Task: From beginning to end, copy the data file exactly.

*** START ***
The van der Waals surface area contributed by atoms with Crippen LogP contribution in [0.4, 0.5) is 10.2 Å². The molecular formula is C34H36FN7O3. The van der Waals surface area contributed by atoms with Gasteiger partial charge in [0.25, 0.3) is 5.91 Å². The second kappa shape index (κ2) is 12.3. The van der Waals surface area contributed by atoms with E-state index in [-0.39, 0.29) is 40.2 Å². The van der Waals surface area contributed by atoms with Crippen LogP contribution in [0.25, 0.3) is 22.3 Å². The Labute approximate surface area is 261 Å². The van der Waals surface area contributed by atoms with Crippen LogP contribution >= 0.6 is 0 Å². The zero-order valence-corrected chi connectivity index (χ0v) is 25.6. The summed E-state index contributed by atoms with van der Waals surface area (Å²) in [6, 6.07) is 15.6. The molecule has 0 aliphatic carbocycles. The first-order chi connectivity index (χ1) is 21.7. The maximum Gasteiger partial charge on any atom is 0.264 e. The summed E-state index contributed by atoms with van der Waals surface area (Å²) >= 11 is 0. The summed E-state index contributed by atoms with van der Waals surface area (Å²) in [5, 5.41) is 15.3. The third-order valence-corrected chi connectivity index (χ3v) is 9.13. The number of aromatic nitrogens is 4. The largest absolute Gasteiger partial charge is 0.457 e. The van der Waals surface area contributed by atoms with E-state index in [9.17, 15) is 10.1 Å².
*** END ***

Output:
The van der Waals surface area contributed by atoms with Crippen LogP contribution in [0.4, 0.5) is 10.2 Å². The molecular formula is C34H36FN7O3. The van der Waals surface area contributed by atoms with Gasteiger partial charge in [0.25, 0.3) is 5.91 Å². The second kappa shape index (κ2) is 12.3. The van der Waals surface area contributed by atoms with E-state index in [-0.39, 0.29) is 40.2 Å². The van der Waals surface area contributed by atoms with Crippen LogP contribution in [0.25, 0.3) is 22.3 Å². The Labute approximate surface area is 261 Å². The van der Waals surface area contributed by atoms with Crippen LogP contribution >= 0.6 is 0 Å². The zero-order valence-corrected chi connectivity index (χ0v) is 25.6. The summed E-state index contributed by atoms with van der Waals surface area (Å²) in [6, 6.07) is 15.6. The molecule has 0 aliphatic carbocycles. The first-order chi connectivity index (χ1) is 21.7. The maximum Gasteiger partial charge on any atom is 0.264 e. The summed E-state index contributed by atoms with van der Waals surface area (Å²) >= 11 is 0. The summed E-state index contributed by atoms with van der Waals surface area (Å²) in [5, 5.41) is 15.3. The third-order valence-corrected chi connectivity index (χ3v) is 9.13. The number of aromatic nitrogens is 4. The largest absolute Gasteiger partial charge is 0.457 e. The van der Waals surface area contributed by atoms with E-state index in [9.17, 15) is 10.1 Å².